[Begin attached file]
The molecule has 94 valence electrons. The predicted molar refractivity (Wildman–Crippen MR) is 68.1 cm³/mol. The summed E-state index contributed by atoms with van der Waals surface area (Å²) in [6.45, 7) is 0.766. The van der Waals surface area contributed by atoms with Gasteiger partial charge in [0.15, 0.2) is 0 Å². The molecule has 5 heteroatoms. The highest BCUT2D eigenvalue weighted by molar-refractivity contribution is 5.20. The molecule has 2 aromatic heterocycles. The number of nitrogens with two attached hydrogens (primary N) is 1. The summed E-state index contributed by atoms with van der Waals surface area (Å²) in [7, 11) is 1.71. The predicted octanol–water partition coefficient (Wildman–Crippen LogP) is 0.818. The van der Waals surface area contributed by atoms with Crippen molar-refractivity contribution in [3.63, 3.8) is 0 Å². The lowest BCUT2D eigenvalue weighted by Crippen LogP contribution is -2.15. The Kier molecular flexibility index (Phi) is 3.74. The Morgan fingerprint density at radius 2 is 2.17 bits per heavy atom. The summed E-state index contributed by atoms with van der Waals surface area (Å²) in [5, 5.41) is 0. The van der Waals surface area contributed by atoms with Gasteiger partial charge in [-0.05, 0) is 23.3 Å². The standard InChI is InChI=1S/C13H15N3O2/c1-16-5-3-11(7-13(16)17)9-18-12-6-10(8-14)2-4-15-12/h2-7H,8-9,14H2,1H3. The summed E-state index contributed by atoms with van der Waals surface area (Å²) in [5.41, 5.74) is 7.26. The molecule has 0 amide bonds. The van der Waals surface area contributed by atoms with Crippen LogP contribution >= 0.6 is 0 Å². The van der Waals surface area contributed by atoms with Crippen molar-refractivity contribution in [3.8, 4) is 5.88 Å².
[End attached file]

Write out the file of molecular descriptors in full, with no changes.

The molecule has 94 valence electrons. The predicted molar refractivity (Wildman–Crippen MR) is 68.1 cm³/mol. The summed E-state index contributed by atoms with van der Waals surface area (Å²) in [6.45, 7) is 0.766. The van der Waals surface area contributed by atoms with Gasteiger partial charge in [0.15, 0.2) is 0 Å². The molecule has 5 heteroatoms. The highest BCUT2D eigenvalue weighted by molar-refractivity contribution is 5.20. The molecule has 2 aromatic heterocycles. The number of nitrogens with two attached hydrogens (primary N) is 1. The summed E-state index contributed by atoms with van der Waals surface area (Å²) in [7, 11) is 1.71. The predicted octanol–water partition coefficient (Wildman–Crippen LogP) is 0.818. The van der Waals surface area contributed by atoms with Crippen molar-refractivity contribution in [3.63, 3.8) is 0 Å². The lowest BCUT2D eigenvalue weighted by Crippen LogP contribution is -2.15. The Kier molecular flexibility index (Phi) is 3.74. The Morgan fingerprint density at radius 2 is 2.17 bits per heavy atom. The summed E-state index contributed by atoms with van der Waals surface area (Å²) in [5, 5.41) is 0. The van der Waals surface area contributed by atoms with Gasteiger partial charge in [-0.05, 0) is 23.3 Å². The standard InChI is InChI=1S/C13H15N3O2/c1-16-5-3-11(7-13(16)17)9-18-12-6-10(8-14)2-4-15-12/h2-7H,8-9,14H2,1H3. The summed E-state index contributed by atoms with van der Waals surface area (Å²) in [5.41, 5.74) is 7.26. The molecule has 0 amide bonds. The van der Waals surface area contributed by atoms with Crippen LogP contribution >= 0.6 is 0 Å². The van der Waals surface area contributed by atoms with Crippen molar-refractivity contribution in [3.8, 4) is 5.88 Å².